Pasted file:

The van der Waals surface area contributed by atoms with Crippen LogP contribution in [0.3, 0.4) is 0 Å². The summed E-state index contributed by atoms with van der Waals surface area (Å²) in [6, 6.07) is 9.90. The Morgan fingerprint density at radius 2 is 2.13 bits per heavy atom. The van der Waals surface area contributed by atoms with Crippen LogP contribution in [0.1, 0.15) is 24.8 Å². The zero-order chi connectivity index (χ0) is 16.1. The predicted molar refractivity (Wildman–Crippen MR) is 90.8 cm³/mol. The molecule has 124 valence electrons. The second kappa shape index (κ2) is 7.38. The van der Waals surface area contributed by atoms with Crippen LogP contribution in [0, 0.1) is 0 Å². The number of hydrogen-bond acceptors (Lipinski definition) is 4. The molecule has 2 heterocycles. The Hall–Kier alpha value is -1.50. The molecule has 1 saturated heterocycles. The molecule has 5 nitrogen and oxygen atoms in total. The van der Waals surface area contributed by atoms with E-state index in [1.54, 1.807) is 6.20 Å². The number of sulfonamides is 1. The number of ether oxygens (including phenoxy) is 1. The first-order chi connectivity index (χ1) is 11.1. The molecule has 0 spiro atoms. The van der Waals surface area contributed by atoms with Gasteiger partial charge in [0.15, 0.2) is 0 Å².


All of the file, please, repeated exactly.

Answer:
The van der Waals surface area contributed by atoms with Crippen LogP contribution in [0.3, 0.4) is 0 Å². The summed E-state index contributed by atoms with van der Waals surface area (Å²) in [6, 6.07) is 9.90. The Morgan fingerprint density at radius 2 is 2.13 bits per heavy atom. The van der Waals surface area contributed by atoms with Crippen LogP contribution in [0.1, 0.15) is 24.8 Å². The zero-order chi connectivity index (χ0) is 16.1. The predicted molar refractivity (Wildman–Crippen MR) is 90.8 cm³/mol. The molecule has 124 valence electrons. The second kappa shape index (κ2) is 7.38. The van der Waals surface area contributed by atoms with Crippen LogP contribution in [0, 0.1) is 0 Å². The number of hydrogen-bond acceptors (Lipinski definition) is 4. The molecule has 2 heterocycles. The Hall–Kier alpha value is -1.50. The molecule has 1 saturated heterocycles. The molecule has 5 nitrogen and oxygen atoms in total. The van der Waals surface area contributed by atoms with E-state index in [1.54, 1.807) is 6.20 Å². The number of sulfonamides is 1. The number of ether oxygens (including phenoxy) is 1. The first-order chi connectivity index (χ1) is 11.1. The molecule has 0 spiro atoms. The van der Waals surface area contributed by atoms with Gasteiger partial charge in [0.15, 0.2) is 0 Å².